What is a Humidifier?
It’s no secret that humid air feels better to our bodies. Our skin, lips and respiratory systems all feel better when they are moisturized! During the winter months, the air gets colder and cold air is not able to hold as much moisture as warm air. When we heat that moisture-less air to warm our homes, the humidity can drop even further.
There are two main kinds of humidifiers: warm mist and cool mist. Both of these types have strengths and weaknesses. We mostly choose cool mist and I’ll explain why…but warm mist has some great advantages as well…
Warm Mist Humidifiers have an internal heating mechanism that boils the water before releasing it into the air. Models like the Vicks Warm Mist Humidifier are exceptionally quiet since they don’t use a fan to disperse the water into the room. They are also nice in the cold winter months since warm mist feels, well, warmer! While boiling the water potentially kills mold and bacteria before it is released into your house, there are 2 big downsides for us (but they may not be a big deal to you).
Since warm mist humidifiers release boiling water into the air, these humidifiers are potentially hazardous for kids. Boiling water. Do I need to say more? Both the steam that it emits and the water inside the humidifier can and have burned kids.
The other downside is that since they rely on steam rather than a fan, they are only good at humidifying a small room. If you are an adult who has a cold in the winter months and want to use this in your bedroom, these are ideal! If you want to humidify a large area of your house for a whole family, a warm mist humidifier won’t get it.
Cool Mist Humidifiers don’t use a heating element, instead most of them like the Pure Enrichment Humidifier use ultrasonic vibrations to release mist into the air. Some other models use a wick that absorbs moisture and a fan to disperse it, although these are less common now since fans are loud and wicks have to be replaced.
Cool mist humidifiers are great for large areas and can be really quiet too. Plus, you don’t have to worry about kiddos getting burned. Another advantage is that it uses less electricity since it isn’t running a heating element.
Combination Cool Mist and Warm Mist Humidifiers are pretty much the best thing ever. They have both options built into one machine. We have the Pure Guardian Ultrasonic Warm and Cool Mist Humidifier. We have had it for years and love it. We nearly always run it on cool mist since it is our living area, but with a push of a button it turns into a warm mist humidifier. (A word of caution…buttons are so fun to push for toddlers…) We can always move it into a bedroom and change it to warm mist if someone has a cold and needs extra moisture in the air at night.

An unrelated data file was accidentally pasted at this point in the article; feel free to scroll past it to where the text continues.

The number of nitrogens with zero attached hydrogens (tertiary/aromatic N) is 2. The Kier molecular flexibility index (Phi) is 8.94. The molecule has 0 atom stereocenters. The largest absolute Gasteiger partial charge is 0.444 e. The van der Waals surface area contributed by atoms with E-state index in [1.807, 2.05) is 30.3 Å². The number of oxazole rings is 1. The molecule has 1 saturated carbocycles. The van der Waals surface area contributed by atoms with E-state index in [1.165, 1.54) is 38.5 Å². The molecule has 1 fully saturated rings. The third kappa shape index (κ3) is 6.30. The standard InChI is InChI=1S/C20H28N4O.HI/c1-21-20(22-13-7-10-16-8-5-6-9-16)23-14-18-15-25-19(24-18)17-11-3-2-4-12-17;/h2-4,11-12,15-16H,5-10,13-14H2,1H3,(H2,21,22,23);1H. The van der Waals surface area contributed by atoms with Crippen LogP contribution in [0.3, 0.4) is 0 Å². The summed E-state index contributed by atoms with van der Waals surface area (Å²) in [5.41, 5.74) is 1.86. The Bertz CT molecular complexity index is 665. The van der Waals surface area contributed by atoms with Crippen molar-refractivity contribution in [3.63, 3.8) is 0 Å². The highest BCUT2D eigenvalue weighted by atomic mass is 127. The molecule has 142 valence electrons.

Why We Use It…
- Skin. It makes our skin feel better. Chapped hands, dry lips. Dry winter weather does a number on skin.
- Sinuses. It’s like the difference between being at the ocean and at the desert. Your sinuses choose the ocean. It just feels better.
- Flu. Low humidity levels help the flu virus spread according to research by Oregon State University. Studies show that keeping the air at a relative humidity of 40-60% reduces the survival of flu viruses in the air and on surfaces. Humidifiers can help keep humidity in that range. When we brought Brynlee home from the hospital, we were particularly worried about her getting the flu and RSV during her first year. While this research is fairly preliminary, it was enough to prompt us to use a humidifier to help her stay healthy.
- Asthma and Allergies. This is a bit of a tricky one since mold in a humidifier can actually make asthma worse. Some humidifiers release dust which can make allergies worse too. Check with your doctor if you have asthma and are considering using a humidifier. In my case, extra moisture in the air really helps me breathe easier and moisturizing my nasal passages makes my allergies feel better. I just make sure to clean the humidifier every 3-5 days.
- Psoriasis. My husband has psoriasis (a skin condition that makes dry, flaky patches of skin). Keeping the air more humid helps his psoriasis not flare up as much.
All of these are great reasons to use a humidifier, but there is a big caveat: You HAVE to clean them frequently. I know many models claim to have anti-mold technology, but mold can find a way and does! The last thing you want is to be spewing toxic mold into your house all winter!
How to Clean a Humidifier
Most humidifiers will come with cleaning instructions and possibly even specialized cleaning brushes. Here is what I have found works:
- Disassemble the humidifier and wash all surfaces with soap and water, scrubbing away all visible mold.
- Run the humidifier for 30 mins with a solution of 50/50 water and white vinegar to kill all mold inside the machine and mold growing in the holding tank. I plug the humidifier in and run it outside so that we don’t have to breathe the vinegar smell. It won’t hurt you, but it doesn’t smell great.
- Rinse the humidifier and begin to use it again.
See, it’s not so hard!
How do you keep your air humid enough in the winter??